This is a gritty, dark mystery with the incomparably corrupt Equatorial Guinea used for a backdrop. Reviewers of Taylor Stevens' debut novel have touted The Informationist as similar to The Girl With the Dragon Tattoo. Let the comparisons between Vanessa Munroe and Lisbeth Salander end here. While both stories are fast-paced and intriguing, this is unlike any other thriller you have read.
Many portions of The Informationist are so raw the reader may have to stop and process it to try and understand where such powerful scenes come from. One minute the fugitives are discussing the variety of West African coup attempts from the past three decades, and the next, Munroe conceals herself on a rooftop to suffer the religious diatribes pounding in her head.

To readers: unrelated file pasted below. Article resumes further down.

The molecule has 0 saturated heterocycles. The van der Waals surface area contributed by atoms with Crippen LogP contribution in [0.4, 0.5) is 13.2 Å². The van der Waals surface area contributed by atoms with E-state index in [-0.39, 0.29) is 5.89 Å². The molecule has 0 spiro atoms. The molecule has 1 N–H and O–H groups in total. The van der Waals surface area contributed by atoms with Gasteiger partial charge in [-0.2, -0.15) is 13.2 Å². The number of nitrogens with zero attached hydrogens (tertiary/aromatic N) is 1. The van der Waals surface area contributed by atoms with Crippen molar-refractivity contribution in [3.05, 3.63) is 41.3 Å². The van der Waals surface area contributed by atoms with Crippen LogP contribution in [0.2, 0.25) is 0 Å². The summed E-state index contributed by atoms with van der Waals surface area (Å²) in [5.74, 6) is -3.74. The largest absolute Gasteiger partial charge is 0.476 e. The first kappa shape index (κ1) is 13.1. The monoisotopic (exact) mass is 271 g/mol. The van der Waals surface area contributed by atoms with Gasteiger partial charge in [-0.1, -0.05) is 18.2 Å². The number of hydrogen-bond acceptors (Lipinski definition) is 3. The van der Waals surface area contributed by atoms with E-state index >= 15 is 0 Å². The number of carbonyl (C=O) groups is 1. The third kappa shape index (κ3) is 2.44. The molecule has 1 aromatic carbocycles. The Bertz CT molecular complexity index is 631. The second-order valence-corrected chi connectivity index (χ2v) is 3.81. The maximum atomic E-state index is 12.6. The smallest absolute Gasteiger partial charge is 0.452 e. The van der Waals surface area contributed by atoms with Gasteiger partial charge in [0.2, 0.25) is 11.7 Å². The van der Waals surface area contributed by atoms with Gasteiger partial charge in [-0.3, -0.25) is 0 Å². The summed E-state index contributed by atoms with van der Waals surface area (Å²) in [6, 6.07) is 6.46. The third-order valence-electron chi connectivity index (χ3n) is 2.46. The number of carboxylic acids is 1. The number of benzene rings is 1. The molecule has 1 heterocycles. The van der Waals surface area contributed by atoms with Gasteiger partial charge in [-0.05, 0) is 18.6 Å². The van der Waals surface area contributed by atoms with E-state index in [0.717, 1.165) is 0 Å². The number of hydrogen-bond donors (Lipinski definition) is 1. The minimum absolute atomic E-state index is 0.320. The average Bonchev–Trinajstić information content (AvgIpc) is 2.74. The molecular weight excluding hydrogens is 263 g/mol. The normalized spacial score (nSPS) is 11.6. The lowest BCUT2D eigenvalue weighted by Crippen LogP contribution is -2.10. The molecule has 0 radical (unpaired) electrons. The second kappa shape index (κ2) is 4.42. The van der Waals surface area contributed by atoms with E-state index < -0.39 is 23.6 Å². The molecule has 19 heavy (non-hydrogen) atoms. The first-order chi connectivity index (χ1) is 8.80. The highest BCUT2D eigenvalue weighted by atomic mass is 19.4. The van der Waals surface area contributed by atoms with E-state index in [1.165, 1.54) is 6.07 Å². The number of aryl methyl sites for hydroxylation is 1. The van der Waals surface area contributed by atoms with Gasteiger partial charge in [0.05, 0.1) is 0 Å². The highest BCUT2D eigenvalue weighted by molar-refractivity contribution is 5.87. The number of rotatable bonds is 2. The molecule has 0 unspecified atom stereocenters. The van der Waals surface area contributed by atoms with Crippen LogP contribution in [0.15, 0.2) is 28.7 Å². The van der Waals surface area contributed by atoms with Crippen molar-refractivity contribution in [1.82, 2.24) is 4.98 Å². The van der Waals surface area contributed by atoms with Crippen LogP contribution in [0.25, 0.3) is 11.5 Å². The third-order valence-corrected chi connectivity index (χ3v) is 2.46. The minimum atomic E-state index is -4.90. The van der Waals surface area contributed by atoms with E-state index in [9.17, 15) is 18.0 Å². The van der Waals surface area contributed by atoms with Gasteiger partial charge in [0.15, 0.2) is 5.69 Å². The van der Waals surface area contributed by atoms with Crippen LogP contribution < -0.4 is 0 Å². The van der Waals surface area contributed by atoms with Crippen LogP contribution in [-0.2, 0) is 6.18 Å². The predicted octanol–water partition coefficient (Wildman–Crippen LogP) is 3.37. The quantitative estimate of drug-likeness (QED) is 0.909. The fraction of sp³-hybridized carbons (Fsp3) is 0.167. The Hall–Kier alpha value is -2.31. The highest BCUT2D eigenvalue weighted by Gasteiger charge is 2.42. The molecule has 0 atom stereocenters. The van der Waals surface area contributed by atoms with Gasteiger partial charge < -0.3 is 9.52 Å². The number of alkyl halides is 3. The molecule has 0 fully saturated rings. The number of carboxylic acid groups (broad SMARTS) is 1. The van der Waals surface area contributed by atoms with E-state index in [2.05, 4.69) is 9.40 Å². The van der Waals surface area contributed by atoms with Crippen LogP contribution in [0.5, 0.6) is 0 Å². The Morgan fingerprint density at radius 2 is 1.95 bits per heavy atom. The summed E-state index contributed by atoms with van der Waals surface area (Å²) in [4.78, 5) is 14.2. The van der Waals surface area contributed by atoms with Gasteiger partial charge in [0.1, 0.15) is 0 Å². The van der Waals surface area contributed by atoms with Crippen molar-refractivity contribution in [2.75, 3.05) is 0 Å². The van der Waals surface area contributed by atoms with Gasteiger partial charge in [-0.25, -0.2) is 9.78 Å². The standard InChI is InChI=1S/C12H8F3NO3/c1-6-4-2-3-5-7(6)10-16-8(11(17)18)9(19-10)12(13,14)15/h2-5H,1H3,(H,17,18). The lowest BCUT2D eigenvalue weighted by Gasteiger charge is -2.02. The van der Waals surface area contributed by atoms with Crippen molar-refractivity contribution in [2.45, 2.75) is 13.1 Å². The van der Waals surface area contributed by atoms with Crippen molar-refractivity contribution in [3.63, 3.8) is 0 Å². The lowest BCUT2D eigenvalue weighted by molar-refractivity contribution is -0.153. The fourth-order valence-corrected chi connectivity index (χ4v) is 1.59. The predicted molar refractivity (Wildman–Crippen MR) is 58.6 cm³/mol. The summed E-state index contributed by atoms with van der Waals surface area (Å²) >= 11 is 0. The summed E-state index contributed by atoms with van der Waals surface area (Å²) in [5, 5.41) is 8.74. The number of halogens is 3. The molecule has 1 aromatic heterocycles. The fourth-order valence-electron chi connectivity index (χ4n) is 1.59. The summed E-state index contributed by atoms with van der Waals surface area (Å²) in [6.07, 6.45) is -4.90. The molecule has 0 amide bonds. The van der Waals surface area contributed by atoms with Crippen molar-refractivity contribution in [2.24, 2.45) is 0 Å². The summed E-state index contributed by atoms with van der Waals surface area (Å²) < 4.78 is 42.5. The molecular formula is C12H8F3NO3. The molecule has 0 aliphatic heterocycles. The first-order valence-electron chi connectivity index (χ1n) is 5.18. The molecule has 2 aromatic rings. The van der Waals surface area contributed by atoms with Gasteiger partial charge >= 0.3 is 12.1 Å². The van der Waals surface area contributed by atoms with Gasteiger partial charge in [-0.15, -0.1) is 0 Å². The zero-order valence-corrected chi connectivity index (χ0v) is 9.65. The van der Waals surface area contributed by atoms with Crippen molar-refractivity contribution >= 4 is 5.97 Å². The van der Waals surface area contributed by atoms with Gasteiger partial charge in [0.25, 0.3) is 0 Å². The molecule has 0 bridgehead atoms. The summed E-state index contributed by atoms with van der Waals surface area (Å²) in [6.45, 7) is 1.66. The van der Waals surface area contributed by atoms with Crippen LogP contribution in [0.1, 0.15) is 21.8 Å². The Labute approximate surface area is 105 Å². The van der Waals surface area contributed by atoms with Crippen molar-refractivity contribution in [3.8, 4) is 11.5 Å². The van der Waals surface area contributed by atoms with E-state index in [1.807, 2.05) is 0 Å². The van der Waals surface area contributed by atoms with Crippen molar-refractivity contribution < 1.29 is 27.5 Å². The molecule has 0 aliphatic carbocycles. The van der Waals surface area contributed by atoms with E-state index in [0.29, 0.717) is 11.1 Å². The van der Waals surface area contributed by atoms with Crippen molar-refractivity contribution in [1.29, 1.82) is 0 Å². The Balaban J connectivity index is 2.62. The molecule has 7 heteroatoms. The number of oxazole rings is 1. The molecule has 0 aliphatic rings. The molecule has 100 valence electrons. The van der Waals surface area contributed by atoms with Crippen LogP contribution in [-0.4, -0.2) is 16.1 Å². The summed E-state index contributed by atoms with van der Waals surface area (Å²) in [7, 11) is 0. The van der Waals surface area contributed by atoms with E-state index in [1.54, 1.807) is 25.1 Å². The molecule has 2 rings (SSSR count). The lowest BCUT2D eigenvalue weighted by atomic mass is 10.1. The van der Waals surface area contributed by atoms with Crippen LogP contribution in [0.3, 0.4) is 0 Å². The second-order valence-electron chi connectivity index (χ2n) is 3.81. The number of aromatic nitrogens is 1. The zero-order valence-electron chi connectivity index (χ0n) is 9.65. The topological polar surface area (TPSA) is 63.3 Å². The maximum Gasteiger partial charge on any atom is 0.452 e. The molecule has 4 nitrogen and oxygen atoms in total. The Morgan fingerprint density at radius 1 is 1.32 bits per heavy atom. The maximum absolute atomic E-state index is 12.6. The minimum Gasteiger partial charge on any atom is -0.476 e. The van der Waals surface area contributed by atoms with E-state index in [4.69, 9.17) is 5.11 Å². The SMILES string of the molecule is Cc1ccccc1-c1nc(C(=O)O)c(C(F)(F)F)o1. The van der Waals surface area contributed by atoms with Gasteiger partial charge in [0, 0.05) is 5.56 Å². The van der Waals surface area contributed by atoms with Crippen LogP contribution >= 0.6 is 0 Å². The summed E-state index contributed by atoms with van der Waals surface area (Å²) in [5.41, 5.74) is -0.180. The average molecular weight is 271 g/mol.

The author’s personal history may be the source for these powerful sections. Stevens was born into the Children of God cult, from which she escaped with her family at the age of 28. For two decades she was constantly uprooted and moved to various countries to do the groups bidding; at no time was she outside the cult’s control. Even after escape, her life was deeply affected by her upbringing. Combining her life experiences with her previously untapped storytelling talents resulted in the creation of the Vanessa Munroe series.